I have checked the match statistics and not once did Brazil use the offside tactic against Spain because that is the quickest way for their pass masters to kill you off. While knocking the ball around seemingly harmlessley in  midfield, Xavi and company are usually waiting for unattentive opposing  defenders to step out of position so they could thread a pass on the ground or lob the ball into dangerous positions for their forward line. And because the Spanish midfielders time their passes to perfection while the strikers also time their runs to perfection, they have become adept at springing the off-side trap. I have noticed over time that this is the strategy that yields the most goals for Spain. They wait patiently for the opposing defenders to slip up and then punish them! That was how they fooled our defence and got to confront goalkeeper Vincent Enyeama several times when they played Nigeria.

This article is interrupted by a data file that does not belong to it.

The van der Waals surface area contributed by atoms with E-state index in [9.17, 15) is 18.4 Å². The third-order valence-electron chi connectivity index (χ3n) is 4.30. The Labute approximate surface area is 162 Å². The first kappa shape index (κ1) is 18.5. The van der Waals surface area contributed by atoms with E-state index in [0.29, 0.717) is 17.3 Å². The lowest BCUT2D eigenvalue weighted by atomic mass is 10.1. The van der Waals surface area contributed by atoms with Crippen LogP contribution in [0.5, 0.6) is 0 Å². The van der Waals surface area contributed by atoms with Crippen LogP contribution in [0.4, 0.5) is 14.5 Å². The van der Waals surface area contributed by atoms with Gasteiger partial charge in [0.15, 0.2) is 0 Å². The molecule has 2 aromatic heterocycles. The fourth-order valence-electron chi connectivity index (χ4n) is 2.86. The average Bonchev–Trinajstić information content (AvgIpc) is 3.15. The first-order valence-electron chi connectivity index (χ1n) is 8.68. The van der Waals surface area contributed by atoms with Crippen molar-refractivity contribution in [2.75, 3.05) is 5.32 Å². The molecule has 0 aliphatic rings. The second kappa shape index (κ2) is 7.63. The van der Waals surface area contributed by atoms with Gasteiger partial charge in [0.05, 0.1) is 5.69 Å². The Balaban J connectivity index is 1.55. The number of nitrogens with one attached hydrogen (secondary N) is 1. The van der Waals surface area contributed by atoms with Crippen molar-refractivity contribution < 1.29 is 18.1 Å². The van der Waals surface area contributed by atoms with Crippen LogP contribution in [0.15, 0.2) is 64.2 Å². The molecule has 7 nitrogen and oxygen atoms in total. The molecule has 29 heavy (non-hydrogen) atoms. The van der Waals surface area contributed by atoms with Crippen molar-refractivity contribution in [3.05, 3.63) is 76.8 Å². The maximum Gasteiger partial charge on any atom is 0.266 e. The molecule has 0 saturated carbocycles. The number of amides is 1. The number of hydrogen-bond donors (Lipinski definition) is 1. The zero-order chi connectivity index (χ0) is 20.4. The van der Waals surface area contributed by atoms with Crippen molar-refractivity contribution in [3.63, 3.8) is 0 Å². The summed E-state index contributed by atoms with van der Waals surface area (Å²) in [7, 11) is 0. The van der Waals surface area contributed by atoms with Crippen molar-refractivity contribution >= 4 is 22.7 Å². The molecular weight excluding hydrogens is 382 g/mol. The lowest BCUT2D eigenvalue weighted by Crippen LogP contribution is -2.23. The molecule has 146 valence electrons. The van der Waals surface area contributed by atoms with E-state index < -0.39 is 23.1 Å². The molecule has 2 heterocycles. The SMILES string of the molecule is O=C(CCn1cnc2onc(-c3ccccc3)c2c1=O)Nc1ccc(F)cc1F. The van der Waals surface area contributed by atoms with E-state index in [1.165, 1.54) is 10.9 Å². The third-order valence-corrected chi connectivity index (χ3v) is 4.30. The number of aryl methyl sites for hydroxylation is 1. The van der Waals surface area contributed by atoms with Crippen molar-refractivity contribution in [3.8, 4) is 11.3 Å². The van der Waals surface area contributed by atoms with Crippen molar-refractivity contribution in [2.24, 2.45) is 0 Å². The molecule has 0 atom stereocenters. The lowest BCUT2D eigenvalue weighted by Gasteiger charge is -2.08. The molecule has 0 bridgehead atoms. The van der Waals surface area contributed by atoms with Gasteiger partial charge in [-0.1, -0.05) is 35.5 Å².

Italy and Brazil avoided the offside tactic against Spain. Instead, their defenders stood their ground, maintained their positions and didn’t allow the Spaniards find any gaps or get behind their formation. That is the way to stop the world champions. It worked.

Dodgy Defending:
Spain have really never been that strong in central defence. Sergio Ramos and Gerard Pique have always shone because their midfield keeps so much ball possession that the defence is hardly under constant pressure. Against Brazil, however, it was clear that Neymar’s trickery would unsettle Ramos and Pique while the physical attributes of Fred and Hulk would also rattle them. Analysing the twin-considerations of Spain’s dodgy defending side-by-side with Brazil’s attacking prowess, it was quite predictable that Spain would concede several goals. It was therefore no surprise to me that they conceded three times.